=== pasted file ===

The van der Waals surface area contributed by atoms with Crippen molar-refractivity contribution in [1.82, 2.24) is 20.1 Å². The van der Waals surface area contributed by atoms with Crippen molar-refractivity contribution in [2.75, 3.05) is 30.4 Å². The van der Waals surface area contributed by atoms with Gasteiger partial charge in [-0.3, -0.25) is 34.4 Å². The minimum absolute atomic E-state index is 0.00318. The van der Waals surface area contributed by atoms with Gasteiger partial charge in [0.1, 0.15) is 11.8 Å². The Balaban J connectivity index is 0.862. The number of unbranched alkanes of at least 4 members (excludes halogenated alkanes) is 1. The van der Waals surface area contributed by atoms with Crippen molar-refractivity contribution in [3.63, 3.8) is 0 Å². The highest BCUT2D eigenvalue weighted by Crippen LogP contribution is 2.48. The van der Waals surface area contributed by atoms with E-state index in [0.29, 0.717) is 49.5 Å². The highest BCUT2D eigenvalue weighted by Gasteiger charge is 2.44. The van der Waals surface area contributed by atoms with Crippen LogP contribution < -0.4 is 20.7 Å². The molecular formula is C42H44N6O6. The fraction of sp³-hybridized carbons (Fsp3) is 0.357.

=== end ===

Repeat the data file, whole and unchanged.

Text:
The van der Waals surface area contributed by atoms with Crippen molar-refractivity contribution in [1.82, 2.24) is 20.1 Å². The van der Waals surface area contributed by atoms with Crippen molar-refractivity contribution in [2.75, 3.05) is 30.4 Å². The van der Waals surface area contributed by atoms with Gasteiger partial charge in [-0.3, -0.25) is 34.4 Å². The minimum absolute atomic E-state index is 0.00318. The van der Waals surface area contributed by atoms with Gasteiger partial charge in [0.1, 0.15) is 11.8 Å². The Balaban J connectivity index is 0.862. The number of unbranched alkanes of at least 4 members (excludes halogenated alkanes) is 1. The van der Waals surface area contributed by atoms with Crippen molar-refractivity contribution in [3.63, 3.8) is 0 Å². The highest BCUT2D eigenvalue weighted by Crippen LogP contribution is 2.48. The van der Waals surface area contributed by atoms with E-state index in [0.29, 0.717) is 49.5 Å². The highest BCUT2D eigenvalue weighted by Gasteiger charge is 2.44. The van der Waals surface area contributed by atoms with Crippen LogP contribution < -0.4 is 20.7 Å². The molecular formula is C42H44N6O6. The fraction of sp³-hybridized carbons (Fsp3) is 0.357.